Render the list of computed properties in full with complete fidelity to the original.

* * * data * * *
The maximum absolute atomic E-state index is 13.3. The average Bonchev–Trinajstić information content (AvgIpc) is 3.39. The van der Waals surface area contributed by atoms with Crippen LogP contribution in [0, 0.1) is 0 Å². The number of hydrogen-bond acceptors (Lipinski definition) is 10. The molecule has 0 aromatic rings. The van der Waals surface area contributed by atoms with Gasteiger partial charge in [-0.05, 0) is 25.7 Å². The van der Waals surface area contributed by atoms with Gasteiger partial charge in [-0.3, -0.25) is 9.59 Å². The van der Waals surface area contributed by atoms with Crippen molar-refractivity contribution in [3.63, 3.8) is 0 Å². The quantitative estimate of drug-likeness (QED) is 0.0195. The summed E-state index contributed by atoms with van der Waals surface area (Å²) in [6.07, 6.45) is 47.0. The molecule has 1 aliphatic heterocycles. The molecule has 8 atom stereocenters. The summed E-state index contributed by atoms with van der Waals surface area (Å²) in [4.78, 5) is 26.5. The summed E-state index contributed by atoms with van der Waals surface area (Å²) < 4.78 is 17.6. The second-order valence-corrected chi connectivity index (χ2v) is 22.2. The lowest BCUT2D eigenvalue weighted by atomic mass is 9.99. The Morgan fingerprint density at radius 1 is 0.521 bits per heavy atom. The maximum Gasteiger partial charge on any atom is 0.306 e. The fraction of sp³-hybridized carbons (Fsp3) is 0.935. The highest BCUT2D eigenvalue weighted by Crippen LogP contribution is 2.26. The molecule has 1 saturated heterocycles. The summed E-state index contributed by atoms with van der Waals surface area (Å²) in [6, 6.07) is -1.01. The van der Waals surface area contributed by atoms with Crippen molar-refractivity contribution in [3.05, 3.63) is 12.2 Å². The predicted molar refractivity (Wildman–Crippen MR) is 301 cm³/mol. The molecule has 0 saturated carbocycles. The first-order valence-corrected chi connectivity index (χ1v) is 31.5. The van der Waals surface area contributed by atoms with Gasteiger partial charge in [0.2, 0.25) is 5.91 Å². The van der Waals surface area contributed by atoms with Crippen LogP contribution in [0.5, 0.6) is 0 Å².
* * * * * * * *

The maximum absolute atomic E-state index is 13.3. The average Bonchev–Trinajstić information content (AvgIpc) is 3.39. The van der Waals surface area contributed by atoms with Crippen LogP contribution in [0, 0.1) is 0 Å². The number of hydrogen-bond acceptors (Lipinski definition) is 10. The molecule has 0 aromatic rings. The van der Waals surface area contributed by atoms with Gasteiger partial charge in [-0.05, 0) is 25.7 Å². The van der Waals surface area contributed by atoms with Gasteiger partial charge in [-0.3, -0.25) is 9.59 Å². The van der Waals surface area contributed by atoms with Crippen molar-refractivity contribution in [3.63, 3.8) is 0 Å². The quantitative estimate of drug-likeness (QED) is 0.0195. The summed E-state index contributed by atoms with van der Waals surface area (Å²) in [6.07, 6.45) is 47.0. The molecule has 1 aliphatic heterocycles. The molecule has 8 atom stereocenters. The summed E-state index contributed by atoms with van der Waals surface area (Å²) in [4.78, 5) is 26.5. The summed E-state index contributed by atoms with van der Waals surface area (Å²) < 4.78 is 17.6. The second-order valence-corrected chi connectivity index (χ2v) is 22.2. The lowest BCUT2D eigenvalue weighted by atomic mass is 9.99. The Morgan fingerprint density at radius 1 is 0.521 bits per heavy atom. The maximum Gasteiger partial charge on any atom is 0.306 e. The fraction of sp³-hybridized carbons (Fsp3) is 0.935. The highest BCUT2D eigenvalue weighted by Crippen LogP contribution is 2.26. The molecule has 1 saturated heterocycles. The summed E-state index contributed by atoms with van der Waals surface area (Å²) in [6, 6.07) is -1.01. The van der Waals surface area contributed by atoms with Crippen molar-refractivity contribution in [3.05, 3.63) is 12.2 Å². The predicted molar refractivity (Wildman–Crippen MR) is 301 cm³/mol. The molecule has 0 saturated carbocycles. The first-order valence-corrected chi connectivity index (χ1v) is 31.5. The van der Waals surface area contributed by atoms with Gasteiger partial charge in [0.2, 0.25) is 5.91 Å². The van der Waals surface area contributed by atoms with Crippen LogP contribution in [0.5, 0.6) is 0 Å².